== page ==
Using video tools in the classroom doesn't have to equate to a full-scale movie production. Video tools give students voice and allow them to demonstrate what they know. You don't have to be an expert in the tool, you don't need to develop a full-scale production rubric; just let the students turn on the tool and let them show you what they know. Students use their own voice, in their own words. Here are some examples:
Have your students submit their work through Google Drive or Showbie and enjoy experiencing what your students have learned!
Click here for my post on how to make using iMovie easier.
Student Voice is a powerful tool to increase student engagement. We see the benefits when students are engaged: they “demonstrate internal motivation, self efficacy, and a desire for mastery” (Guthrie qtd in Davis). This is key to personalized learning and the Future Ready framework.
Allowing for Student Voice is scary for both student and teacher. We begin constructing a “journey of us.” This co-constructing of knowledge isn’t easy or comfortable. It might mean sometimes saying “I don’t know” (Alber). Better yet, it could lead to us saying, “let’s find out together.”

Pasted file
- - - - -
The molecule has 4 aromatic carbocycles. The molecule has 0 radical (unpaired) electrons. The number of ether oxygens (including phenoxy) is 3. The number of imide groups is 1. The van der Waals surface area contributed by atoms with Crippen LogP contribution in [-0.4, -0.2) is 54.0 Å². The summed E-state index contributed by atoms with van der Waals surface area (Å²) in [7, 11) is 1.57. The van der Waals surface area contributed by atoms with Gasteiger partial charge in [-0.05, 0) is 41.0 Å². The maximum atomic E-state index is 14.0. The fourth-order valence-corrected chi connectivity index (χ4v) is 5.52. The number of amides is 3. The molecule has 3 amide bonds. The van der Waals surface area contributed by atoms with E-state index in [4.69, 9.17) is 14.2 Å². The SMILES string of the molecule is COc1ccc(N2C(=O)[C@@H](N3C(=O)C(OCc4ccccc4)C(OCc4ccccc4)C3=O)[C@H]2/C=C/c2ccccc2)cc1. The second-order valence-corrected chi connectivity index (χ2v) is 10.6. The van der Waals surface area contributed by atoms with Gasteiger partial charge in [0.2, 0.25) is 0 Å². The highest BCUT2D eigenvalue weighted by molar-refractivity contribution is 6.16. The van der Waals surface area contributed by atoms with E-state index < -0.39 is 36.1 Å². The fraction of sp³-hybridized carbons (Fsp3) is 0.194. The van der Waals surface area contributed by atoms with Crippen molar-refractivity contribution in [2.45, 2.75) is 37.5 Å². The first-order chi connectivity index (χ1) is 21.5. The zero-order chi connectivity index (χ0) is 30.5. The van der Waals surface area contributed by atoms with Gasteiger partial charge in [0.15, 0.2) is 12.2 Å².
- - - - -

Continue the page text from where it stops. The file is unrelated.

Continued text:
How do we frame this co-construction of knowledge? Here are some ideas adapted and modified from Alber, McCarthy and myself:
What tools are available to facilitate this?
This isn’t an easy part of the journey. It’s messy and can be unpredictable, but the results are worth it!
I am a Digital Learning Coach by title, but lifelong learner by practice. An Apple Teacher, Google Certified Educator and Microsoft Innovative Educator, my goal is to assist educators in investigating, exploring, and investigating resources to embed in their instruction. I also hope to be a part of their journey toward an innovative and transformative practice that empowers learners and strengthens their own craftsmanship. I spends my free time with my family, my dogs and a good cup of coffee.